Stylistic borrowings from outsider art have become something of a vogue among contemporary painters, but it is hardly a new phenomenon. Self-taught artists have long exerted a pull on Modern Art, especially in the United States, where folk traditions have played a large role in the nation’s cultural life. Their impact on early-20th-century American art is revealed here, in a presentation of folk art owned by artists such as Elie Nadelman, Yasuo Kuniyoshi and Charles Sheeler, along with the works inspired by those objects.

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Art

“Picasso Sculpture”

Picasso trained as a painter, yet his forays into sculpture produced some of the most groundbreaking art of the 20th-century. Works like Guitar, with its open construction of planar forms, and Absinthe Glass, with its addition of a real example of the sieved spoon used to pour the wormwood concoction over a lump of sugar (the preferred method for drinking it), anticipated Constructivism and Duchamp’s Readymade. That fact that Picasso was essential self-taught as a sculptor liberated him think outside the box. This show surveys his career-long engagement with the medium he transformed.

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Art

Joaquín Torres-García

Modern art from Latin American is still underappreciated in the United States. MoMA, however, was a pioneer in promoting modernists from the region, and this look back at the work of Uruguayan artist Joaquín Torres-García (1874–1949) certainly fits in that tradition. One of South America’s most important figures, Torres-García developed a style indebted to Klee, Magritte, Míro and Mondrian. His paintings in particular distilled these disparate influences into overall compositions featuring geometric forms and flattened figurative outlines arranged in syncopated patterns. His subjects included cityscapes, which were sometimes reduced to surreal jumbles of glyphs, or empty compartmentalized niches. Surreal and timeless as tomb paintings, Torres-García's work certainly deserve admittance into the MoMA canon.

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Most popular art stories

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Teresita Fernández recounts her remarkable public art career

The artist explains her new MSG installation

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Where to see the best outdoor art this summer

With warm weather finally here, there’s no better time to get outdoors and interact with art

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Art

View Martin Scorsese's collection of movie posters

The iconic director presents cool, classic flyers for his favorite films at MoMA

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Photos from the Botanical Garden's Frida Kahlo exhibition

The show pays tribute to the iconic artist's deep appreciation for nature

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Best art galleries in New York

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Best Chelsea galleries

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Best art galleries on the Lower East Side

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Best photography galleries

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Best art galleries on 57th Street

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Latest art news

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Headed for Mars? Check out what might be on the menu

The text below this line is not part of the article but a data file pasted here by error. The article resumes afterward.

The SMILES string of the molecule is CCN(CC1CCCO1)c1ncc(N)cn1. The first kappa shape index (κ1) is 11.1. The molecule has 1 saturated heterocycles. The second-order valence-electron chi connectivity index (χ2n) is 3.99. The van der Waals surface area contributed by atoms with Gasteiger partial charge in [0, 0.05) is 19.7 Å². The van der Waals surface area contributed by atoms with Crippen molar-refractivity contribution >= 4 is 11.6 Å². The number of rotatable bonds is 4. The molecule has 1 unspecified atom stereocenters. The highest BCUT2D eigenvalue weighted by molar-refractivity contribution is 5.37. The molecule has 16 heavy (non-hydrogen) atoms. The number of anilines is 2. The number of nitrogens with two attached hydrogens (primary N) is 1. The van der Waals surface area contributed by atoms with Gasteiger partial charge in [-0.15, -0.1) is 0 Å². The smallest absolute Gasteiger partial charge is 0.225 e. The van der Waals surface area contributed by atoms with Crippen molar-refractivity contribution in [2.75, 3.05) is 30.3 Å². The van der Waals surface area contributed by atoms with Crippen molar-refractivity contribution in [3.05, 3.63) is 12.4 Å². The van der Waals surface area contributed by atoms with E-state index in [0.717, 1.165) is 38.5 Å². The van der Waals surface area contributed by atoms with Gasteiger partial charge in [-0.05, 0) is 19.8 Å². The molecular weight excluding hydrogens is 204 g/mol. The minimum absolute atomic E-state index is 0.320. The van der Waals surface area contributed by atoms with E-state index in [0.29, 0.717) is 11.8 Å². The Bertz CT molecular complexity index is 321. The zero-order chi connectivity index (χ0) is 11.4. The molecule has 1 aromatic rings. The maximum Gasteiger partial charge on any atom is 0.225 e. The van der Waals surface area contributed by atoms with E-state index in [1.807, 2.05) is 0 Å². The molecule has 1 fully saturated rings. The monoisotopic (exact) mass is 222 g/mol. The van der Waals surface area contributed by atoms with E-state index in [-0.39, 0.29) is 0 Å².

Two artists are pondering just that in a show at Williamsburg’s Pierogi Gallery

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Jenny Holzer lights up the Botanical Garden

Holzer will intersect with one of art history’s icons

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Whitney hangs Pollock sideways: Bonehead move or revisionist argument?

As if the Whitney hasn't called enough attention to itself with the opening of its new building...

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New Bowery wall mural goes up with Old Glory and baby Hulk onboard

The image features the Stars and Stripes, with each star overlaid by a skull and each stripe made up as a band of English’s advertising parodies

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New York art in pictures

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The top 50 New York photographs

We round up iconic depictions of NYC moments high and low

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Mary Ellen Mark’s best NYC street photography

To honor Mark and her work, we take a look back at her most stunning New York-set shots

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See photos from Justin Bettman’s amazing #SetintheStreet

Get your photograph taken at this Times Square installation

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See classic photos of the Lower East Side’s ‘90s squatter population

Photographer Ash Thayer’s images of a more Bohemian Manhattan reveal New York life in an edgier time

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Best museums in New York

Museums

Whitney Museum of American Art

Like the Guggenheim, the Whitney Museum is set apart by its unique architecture

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Museums

The Metropolitan Museum of Art

Hang out in an Egyptian temple, gawk at period costumes and take pictures on the gorgeous rooftop garden

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Museums

Solomon R. Guggenheim Museum

The Guggenheim Museum is as famous for its landmark building as it is for its impressive collection and daring temporary shows

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Museums

The American Museum of Natural History

No matter which wing you wander through or where your curiosities lie, it’s hard to explore without being awestruck